By: C.J. Doon
College football season is back, and no school has been looking forward to it more than Penn State University. After a tumultuous off-season revolving around the Jerry Sandusky child sex abuse scandal, the sight of the Nittany Lions roaring out the tunnel on September 1st will be a welcome sight for fans, students, and alumni.
The Lions open their 2012 campaign against the Ohio Bobcats from the MAC conference, a team coming off an impressive 10-4 season, culminating in the program’s first bowl win in the Famous Idaho Potato Bowl. Penn State finished third in the Leaders division last season with a 9-3 record, and is looking to improve under first year coach Bill O’Brien. Here are the storylines heading into Saturday’s game:
How will Penn State’s running backs play in the absence of Silas Redd?
After the departure of Silas Redd to USC, Penn State is left with a bevy of inexperienced players at the running back position. Sophomore Bill Belton will likely get the bulk of the carries, but keep your eye out for senior Derek Day (24) and junior Zach Zwinak (40). Day, a prominent player on special teams, saw limited action last season for the Lions, but due to the lack of depth at the tail back position, he will likely be given more carries this year. Zwinak, the back-up fullback behind senior Michael Zordich, will also get a chance to carry the ball on Saturday in an attempt to find a powerful back to compliment shifty runners Belton and Day.
How will the Lions’ defense fare against the fast-paced Ohio offense?
The Ohio Bobcats offense is coming off a year in which it set school records for points (427) and yards per game (449.3) using the hurry-up offense. The Nittany Lions have struggled with the hurry-up offense in the past, highlighted by a 30-14 drubbing at the hands of the Houston Cougars in the 2012 TicketCity Bowl. Returning linebackers Michael Mauti, Gerald Hodges, and Glenn Carson are the most experienced players on the Lions’ defense, and are poised to shut-down the Bobcats’ offense. Defensive linemen Sean Stanley and Jordan Hill can create havoc on the offensive line, and are sure to get in the face of Ohio’s senior quarterback Tyler Tettleton. Penn State’s secondary will be led by senior cornerback Stephon Morris. Morris, who ranked fifth on the team with five total pass break-ups last season, has the most career starts among all cornerbacks with 13. Rising sophomore Adrian Amos, who played in every game last season, will be counting on veteran leadership from Morris, as well as senior safety Malcolm Willis.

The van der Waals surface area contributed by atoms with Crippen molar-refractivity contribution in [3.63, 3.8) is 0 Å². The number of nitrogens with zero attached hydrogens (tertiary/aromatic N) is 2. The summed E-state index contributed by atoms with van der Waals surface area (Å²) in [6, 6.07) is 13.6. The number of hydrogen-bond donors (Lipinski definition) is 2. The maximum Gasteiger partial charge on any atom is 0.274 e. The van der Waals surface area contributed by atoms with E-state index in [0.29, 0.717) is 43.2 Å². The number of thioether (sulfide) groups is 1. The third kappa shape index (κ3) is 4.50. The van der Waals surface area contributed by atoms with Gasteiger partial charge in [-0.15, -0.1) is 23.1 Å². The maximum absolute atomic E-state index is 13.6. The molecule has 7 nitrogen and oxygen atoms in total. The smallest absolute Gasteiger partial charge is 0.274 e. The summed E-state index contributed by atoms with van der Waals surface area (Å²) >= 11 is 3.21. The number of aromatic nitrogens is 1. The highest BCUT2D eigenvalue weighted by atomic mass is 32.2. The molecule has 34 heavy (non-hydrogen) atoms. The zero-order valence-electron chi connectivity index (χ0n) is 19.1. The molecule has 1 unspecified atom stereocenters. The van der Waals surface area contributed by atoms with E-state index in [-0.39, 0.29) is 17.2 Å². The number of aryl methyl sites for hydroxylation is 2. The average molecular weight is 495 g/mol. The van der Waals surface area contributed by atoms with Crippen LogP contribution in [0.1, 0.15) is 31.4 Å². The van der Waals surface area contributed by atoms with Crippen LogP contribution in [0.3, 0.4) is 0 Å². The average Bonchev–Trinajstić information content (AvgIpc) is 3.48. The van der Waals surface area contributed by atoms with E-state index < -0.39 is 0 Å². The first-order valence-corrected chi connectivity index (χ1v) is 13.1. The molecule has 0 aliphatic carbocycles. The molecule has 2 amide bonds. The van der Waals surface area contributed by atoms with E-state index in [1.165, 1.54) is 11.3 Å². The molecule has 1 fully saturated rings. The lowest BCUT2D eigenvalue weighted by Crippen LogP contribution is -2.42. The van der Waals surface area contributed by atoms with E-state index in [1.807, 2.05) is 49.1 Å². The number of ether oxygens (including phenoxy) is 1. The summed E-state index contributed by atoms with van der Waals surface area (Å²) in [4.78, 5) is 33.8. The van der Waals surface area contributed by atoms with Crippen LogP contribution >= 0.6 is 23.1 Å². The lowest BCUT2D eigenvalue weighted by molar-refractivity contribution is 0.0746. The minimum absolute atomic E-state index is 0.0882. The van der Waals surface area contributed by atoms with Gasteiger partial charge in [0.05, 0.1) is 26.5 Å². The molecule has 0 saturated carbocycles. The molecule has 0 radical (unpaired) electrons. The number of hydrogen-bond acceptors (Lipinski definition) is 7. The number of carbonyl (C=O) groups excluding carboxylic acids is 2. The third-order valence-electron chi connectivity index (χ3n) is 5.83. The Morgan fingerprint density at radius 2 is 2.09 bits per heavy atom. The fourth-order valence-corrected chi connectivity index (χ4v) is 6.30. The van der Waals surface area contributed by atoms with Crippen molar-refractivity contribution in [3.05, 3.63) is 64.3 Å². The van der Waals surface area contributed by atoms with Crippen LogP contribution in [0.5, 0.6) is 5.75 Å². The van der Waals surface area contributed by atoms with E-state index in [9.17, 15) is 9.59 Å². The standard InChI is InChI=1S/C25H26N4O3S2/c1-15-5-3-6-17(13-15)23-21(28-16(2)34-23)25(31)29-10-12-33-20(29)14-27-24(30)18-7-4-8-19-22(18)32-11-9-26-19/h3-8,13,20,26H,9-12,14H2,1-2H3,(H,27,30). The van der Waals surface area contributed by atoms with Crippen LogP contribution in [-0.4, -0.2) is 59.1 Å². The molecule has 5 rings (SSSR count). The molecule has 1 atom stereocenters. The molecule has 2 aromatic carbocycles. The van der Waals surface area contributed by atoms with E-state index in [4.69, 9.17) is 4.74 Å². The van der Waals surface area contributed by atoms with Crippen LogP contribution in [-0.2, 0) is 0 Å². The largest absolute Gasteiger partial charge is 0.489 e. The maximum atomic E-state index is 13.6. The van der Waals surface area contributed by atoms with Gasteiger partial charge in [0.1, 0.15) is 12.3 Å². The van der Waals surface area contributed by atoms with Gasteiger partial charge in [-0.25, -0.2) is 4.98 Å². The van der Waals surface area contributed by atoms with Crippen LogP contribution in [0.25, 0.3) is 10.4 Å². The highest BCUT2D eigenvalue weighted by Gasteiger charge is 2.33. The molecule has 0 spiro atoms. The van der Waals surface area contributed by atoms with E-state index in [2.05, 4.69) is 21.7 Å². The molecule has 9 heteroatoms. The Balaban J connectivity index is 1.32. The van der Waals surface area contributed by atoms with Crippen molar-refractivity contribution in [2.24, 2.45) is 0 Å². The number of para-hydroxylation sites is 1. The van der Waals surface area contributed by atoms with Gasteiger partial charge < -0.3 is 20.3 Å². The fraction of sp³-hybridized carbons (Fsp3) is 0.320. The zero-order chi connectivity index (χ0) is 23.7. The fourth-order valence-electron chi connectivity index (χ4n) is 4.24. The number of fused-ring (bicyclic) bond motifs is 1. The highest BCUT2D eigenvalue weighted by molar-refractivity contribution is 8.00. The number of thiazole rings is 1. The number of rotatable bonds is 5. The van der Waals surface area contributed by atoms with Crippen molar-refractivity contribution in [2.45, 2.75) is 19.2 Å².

What can we expect to see from Bill O’Brien’s new offense?
First-year coach Bill O’Brien brings in a pro-style offense, an offense that was very successful when O’Brien was the offensive coordinator with the New England Patriots. One of the most unique features of O’Brien’s offense was the use of multiple tight ends. Penn State has had its share of great tight ends in the past (Kyle Brady, Mickey Shuler, Andrew Quarless to name a few), but very few have emerged in recent years. Part of the reason is that Penn State simply doesn’t throw to its tight ends. Last season, Penn State tight ends combined for only 15 catches. With the introduction of a two tight end set, a feature that allowed New England tight ends Rob Gronkowski and Aaron Hernandez to combine for 24 receiving touchdowns, the Nittany Lions have a new weapon in the passing game that is sure to make Matt McGloin smile.
The Ohio Bobcats are a football program on the rise, and are not to be taken lightly. Penn State is a six point favorite, but don’t be surprised if the game comes down to a late field goal. The Beaver Stadium crowd will be one of the loudest in the venue’s 62 year history, and the Lions will be feeding off the energy of their fans. If Penn State is able to get off to a fast start, I think it will be able hold on for the victory in front of a raucous home crowd. Final score: Penn State 24, Ohio 20.